Overall, the proposed mechanism (Figure 9) is in good agreement with the published reports on various photoconversions of green fluorescent protein in the presence of redox-active compounds. Specifically, the radical state (2) can be reached via photoinduced electron transfer (Bogdanov et al., 2016) or indirectly via quenching of a triplet state (Byrdin et al., 2018) of the chromophore. Our mechanism is based on two-electron oxidation of the chromophore in the formal presence of oxidizing as well as reducing agents. We believe that the role of redox-active compounds, including reductants, is to provide a redox potential for preventing recombination of a radical pair formed following photoexcitation. At the same time, amino acid residues of EGFP located in the vicinity of the chromophore may serve as primary electron acceptors. Lowering oxygen concentration is crucial for the stability of the radical, which otherwise undergoes rapid oxidation through direct interaction with oxygen penetrating the protein barrel. Importantly, the “contact oxidation” also results in the formation of a relatively strong base that deprotonates the oxidized chromophore, directly yielding red forms 3 and 4. In this case, the quinoid-like structure cannot be formed, as well as its cyclic descendants. Previously, it has been shown that EGFP redding with oxidants can be performed under both aerobic and anaerobic conditions, yielding the same photoproducts (Bogdanov et al., 2009b). However, in light of the present findings, it would be worth revisiting these studies on photoconversion under low-oxygen conditions in the presence of oxidants, rather than reductants, since green-to-red photoconversion occurs in both cases, but some intermediates have been discovered only now.
To conclude, we offer a solution to the long-standing enigma on the appearance of the red-emitting forms of the GFP chromophore upon photoconversion in the presence of reducing agents. We show that these species are different from those previously detected in oxidative redding. Based on our combined experimental and computational studies, we clearly distinguish between various forms and assign them to particular structures of the emitting species. The stabilization/destabilization of the newly discovered green-emitting chromophore (structure 5 in Figure 9) is thought to be a key point in photoconversion proceeding along one pathway or the other. This is confirmed experimentally, where the novel green-emitting state is only observed under low-oxygen conditions in the presence of reductants.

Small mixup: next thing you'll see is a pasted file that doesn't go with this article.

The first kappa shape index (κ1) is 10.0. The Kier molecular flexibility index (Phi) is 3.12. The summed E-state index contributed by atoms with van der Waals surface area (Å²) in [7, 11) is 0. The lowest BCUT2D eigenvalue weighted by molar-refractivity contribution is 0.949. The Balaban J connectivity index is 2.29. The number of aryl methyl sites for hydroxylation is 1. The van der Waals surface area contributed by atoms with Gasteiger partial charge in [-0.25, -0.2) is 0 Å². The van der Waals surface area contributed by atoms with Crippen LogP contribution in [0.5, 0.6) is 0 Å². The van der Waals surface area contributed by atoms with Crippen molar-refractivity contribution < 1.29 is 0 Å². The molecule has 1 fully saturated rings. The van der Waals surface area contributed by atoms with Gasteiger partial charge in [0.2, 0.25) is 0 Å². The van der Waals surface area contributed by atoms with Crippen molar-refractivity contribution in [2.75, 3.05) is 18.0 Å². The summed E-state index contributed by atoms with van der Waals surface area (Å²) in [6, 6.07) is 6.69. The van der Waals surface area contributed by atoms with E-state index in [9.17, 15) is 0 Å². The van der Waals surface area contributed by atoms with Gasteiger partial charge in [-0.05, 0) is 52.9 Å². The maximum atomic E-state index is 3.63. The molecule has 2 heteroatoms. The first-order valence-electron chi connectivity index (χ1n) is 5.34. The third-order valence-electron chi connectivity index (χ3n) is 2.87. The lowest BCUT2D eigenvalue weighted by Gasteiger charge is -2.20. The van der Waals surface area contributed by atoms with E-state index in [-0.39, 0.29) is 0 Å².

Data Availability Statement
The datasets generated for this study are available on request to the corresponding author.
AM and KL devised the project. DG, AMB, and AM performed photoconversion experiments and steady-state spectroscopy. AM, KL, AMB, MB, and AVB analyzed the data. EM performed time-resolved fluorescence spectroscopy and analysis. AK, EP, and AVB performed computational studies. AM, MB, AK, and AVB devised the proposed mechanism of the photoconversion. AM and AVB wrote the manuscript. All the authors exchanged comments during the manuscript preparation.
The authors gratefully acknowledged the support from the Russian Foundation for Basic Research Grants No. 17-00-00404 (17-00-00401 and 17-00-00402) KOMFI.
Conflict of Interest
The authors declare that the research was conducted in the absence of any commercial or financial relationships that could be construed as a potential conflict of interest.
The experiments were partially carried out using equipment provided by the IBCH Core Facility (CKP IBCH). The computational part was carried out using the equipment of the shared research facilities of HPC computing resources at Lomonosov Moscow State University. AK, EP, and AVB also acknowledge support from the Lomonosov Moscow State University Program of Development.
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Keywords: photoconversion, oxidative redding, reductive redding, EGFP, photoinduced electron transfer
Citation: Gorbachev DA, Petrusevich EF, Kabylda AM, Maksimov EG, Lukyanov KA, Bogdanov AM, Baranov MS, Bochenkova AV and Mishin AS (2020) A General Mechanism of Green-to-Red Photoconversions of GFP. Front. Mol. Biosci. 7:176. doi: 10.3389/fmolb.2020.00176
Received: 29 February 2020; Accepted: 07 July 2020;
Published: 29 July 2020.
Edited by:Periklis Pantazis, Imperial College London, United Kingdom
Reviewed by:Rei Narikawa, Shizuoka University, Japan
Dominique Bourgeois, UMR 5075 Institut de Biologie Structurale (IBS), France
Copyright © 2020 Gorbachev, Petrusevich, Kabylda, Maksimov, Lukyanov, Bogdanov, Baranov, Bochenkova and Mishin. This is an open-access article distributed under the terms of the Creative Commons Attribution License (CC BY). The use, distribution or reproduction in other forums is permitted, provided the original author(s) and the copyright owner(s) are credited and that the original publication in this journal is cited, in accordance with accepted academic practice. No use, distribution or reproduction is permitted which does not comply with these terms.
†These authors have contributed equally to this work